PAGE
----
Wednesday, November 15, 2006

Soil Carbon Storage, Fuel Loads, and Runoff in Four Fire Regimes in Chaparral Shrublands of the Sierra Nevada Foothills.

Jay B. Norton, Dept of Renewable Resources, Univ of Wyoming, 1000 E University Ave, Laramie, WY 87072-3354, William R. Horwath, Univ of California, Davis, Dept of Land, Air, & Water Resources, One Shields Ave, Davis, CA 95616-8627, and Urszula Norton, Univ of California, Davis, Dept of Land, Air & Water Resources, One Shields Ave, Davis, CA 95616-8627.

With cessation of frequent “rancher burns” – prescribed fires to improve forage – in the 1960s due to increased residential development, the occurrence of dangerous fuel loads increased dramatically in foothill chaparral shrublands. While prescribed fire is the only feasible way to reduce fuel loads in rugged and isolated terrain, concerns about smoke and ecological impacts make burning increasingly difficult to achieve. But the ability to manage vegetation in strategic zones, on steep slopes below forest communities for instance, is crucial for fire management agencies. Our objective was to measure sustainability, fuel loading, and ecological impacts of four recent fire frequencies. We analyzed soil organic matter (SOM) fractions, plant community composition, and runoff/erosion across four fire history scenarios: 1) long-term fire-suppressed; 2) 20-year wildfire frequency (1950-1972-1992); 3) four-year wildfire frequency (1997-2001); and 4) one-time wildfire (2001). We replicated these sampling areas on two soil types ubiquitous to Sierra Nevada Foothills chaparral: soil derived from residuum of granite, and basic igneous and metamorphic rocks. Results of vegetation analyses show that a second fire four years after the first killed many resprouting shrubs and resulted in herbaceous ground cover in a grass-shrub mosaic. Compared to fires in dense, decadent growth of fire-suppressed shrublands, fires in this type of vegetation cover are much easier to control from the air. Prescribed burning to maintain lower fuel loads is much easier to achieve in such grass-shrub mosaics. Increased diversity in plant species and growth form relative to fire-suppressed shrublands may be beneficial to wildlife and may decrease smoke production during fires. Initial results of SOM fractionation suggest that the four-year treatment increased slow and passive pools, which should improve resistance to erosion. Runoff and erosion rates were variable, but runoff from fire-suppressed sites was much richer in dissolved nitrogen, carbon, and phosphorus.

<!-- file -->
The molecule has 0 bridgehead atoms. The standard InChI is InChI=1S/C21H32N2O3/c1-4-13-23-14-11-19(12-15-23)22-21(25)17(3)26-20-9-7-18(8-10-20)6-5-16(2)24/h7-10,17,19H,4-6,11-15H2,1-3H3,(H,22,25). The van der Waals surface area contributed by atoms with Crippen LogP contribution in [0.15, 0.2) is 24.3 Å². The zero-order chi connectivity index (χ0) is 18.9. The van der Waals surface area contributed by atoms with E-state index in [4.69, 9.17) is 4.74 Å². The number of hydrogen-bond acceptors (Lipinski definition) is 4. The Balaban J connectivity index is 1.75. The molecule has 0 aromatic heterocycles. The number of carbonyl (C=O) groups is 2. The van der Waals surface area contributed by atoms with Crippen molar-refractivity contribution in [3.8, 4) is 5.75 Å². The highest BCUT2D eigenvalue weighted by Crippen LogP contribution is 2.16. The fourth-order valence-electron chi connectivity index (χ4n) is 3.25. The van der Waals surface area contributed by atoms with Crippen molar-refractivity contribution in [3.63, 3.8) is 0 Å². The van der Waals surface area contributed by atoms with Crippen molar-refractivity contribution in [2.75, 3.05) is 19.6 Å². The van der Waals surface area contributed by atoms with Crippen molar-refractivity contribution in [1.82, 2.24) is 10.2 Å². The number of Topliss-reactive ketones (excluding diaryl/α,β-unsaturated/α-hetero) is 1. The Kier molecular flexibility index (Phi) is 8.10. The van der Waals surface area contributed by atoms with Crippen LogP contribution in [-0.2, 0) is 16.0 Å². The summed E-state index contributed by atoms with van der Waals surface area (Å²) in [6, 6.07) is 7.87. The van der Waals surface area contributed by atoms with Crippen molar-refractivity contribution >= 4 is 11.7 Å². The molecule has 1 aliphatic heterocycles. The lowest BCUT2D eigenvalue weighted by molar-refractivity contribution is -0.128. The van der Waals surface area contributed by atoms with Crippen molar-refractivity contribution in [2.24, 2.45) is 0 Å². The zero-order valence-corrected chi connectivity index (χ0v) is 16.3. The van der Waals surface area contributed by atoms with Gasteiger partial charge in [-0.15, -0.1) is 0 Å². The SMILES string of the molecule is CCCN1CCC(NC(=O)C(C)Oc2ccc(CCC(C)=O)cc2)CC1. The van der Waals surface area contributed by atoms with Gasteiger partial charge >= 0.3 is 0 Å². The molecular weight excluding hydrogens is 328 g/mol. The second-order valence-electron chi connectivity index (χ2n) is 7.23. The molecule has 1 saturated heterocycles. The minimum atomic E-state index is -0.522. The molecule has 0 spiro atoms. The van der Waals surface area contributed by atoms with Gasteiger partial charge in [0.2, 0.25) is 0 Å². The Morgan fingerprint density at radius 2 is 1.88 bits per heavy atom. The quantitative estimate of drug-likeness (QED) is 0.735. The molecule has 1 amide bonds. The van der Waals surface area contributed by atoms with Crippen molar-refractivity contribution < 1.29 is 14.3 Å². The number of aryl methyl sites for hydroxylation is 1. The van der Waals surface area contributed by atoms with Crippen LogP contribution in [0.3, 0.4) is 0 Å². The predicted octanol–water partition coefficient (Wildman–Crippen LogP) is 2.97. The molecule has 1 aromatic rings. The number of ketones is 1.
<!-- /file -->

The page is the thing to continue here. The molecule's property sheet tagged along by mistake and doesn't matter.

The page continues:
Handout (.ppt format, 1857.0 kb)